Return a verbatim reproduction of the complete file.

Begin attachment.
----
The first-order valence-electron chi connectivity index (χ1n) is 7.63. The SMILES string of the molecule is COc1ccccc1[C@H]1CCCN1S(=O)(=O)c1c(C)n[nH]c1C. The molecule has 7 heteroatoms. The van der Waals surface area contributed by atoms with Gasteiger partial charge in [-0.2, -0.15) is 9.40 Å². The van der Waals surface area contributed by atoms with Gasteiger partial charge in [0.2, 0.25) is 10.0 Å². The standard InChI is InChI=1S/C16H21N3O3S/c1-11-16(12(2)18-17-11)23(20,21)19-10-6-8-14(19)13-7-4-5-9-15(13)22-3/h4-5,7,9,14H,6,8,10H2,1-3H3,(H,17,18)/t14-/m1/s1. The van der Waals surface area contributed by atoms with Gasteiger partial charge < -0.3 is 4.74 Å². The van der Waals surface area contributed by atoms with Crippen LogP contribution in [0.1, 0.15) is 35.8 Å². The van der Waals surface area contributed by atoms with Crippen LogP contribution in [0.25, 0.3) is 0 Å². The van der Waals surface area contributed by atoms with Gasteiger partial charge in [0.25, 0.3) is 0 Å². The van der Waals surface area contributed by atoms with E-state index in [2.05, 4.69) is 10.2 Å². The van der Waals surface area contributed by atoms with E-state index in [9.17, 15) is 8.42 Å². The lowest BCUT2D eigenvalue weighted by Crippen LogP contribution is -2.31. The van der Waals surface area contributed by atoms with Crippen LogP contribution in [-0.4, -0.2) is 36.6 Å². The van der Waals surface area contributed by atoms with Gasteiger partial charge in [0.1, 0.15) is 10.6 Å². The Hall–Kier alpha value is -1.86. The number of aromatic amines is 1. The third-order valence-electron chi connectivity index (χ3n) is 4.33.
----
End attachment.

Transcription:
The first-order valence-electron chi connectivity index (χ1n) is 7.63. The SMILES string of the molecule is COc1ccccc1[C@H]1CCCN1S(=O)(=O)c1c(C)n[nH]c1C. The molecule has 7 heteroatoms. The van der Waals surface area contributed by atoms with Gasteiger partial charge in [-0.2, -0.15) is 9.40 Å². The van der Waals surface area contributed by atoms with Gasteiger partial charge in [0.2, 0.25) is 10.0 Å². The standard InChI is InChI=1S/C16H21N3O3S/c1-11-16(12(2)18-17-11)23(20,21)19-10-6-8-14(19)13-7-4-5-9-15(13)22-3/h4-5,7,9,14H,6,8,10H2,1-3H3,(H,17,18)/t14-/m1/s1. The van der Waals surface area contributed by atoms with Gasteiger partial charge < -0.3 is 4.74 Å². The van der Waals surface area contributed by atoms with Crippen LogP contribution in [0.1, 0.15) is 35.8 Å². The van der Waals surface area contributed by atoms with Crippen LogP contribution in [0.25, 0.3) is 0 Å². The van der Waals surface area contributed by atoms with Gasteiger partial charge in [0.25, 0.3) is 0 Å². The van der Waals surface area contributed by atoms with E-state index in [2.05, 4.69) is 10.2 Å². The van der Waals surface area contributed by atoms with E-state index in [9.17, 15) is 8.42 Å². The lowest BCUT2D eigenvalue weighted by Crippen LogP contribution is -2.31. The van der Waals surface area contributed by atoms with Crippen LogP contribution in [-0.4, -0.2) is 36.6 Å². The van der Waals surface area contributed by atoms with Gasteiger partial charge in [0.1, 0.15) is 10.6 Å². The Hall–Kier alpha value is -1.86. The number of aromatic amines is 1. The third-order valence-electron chi connectivity index (χ3n) is 4.33.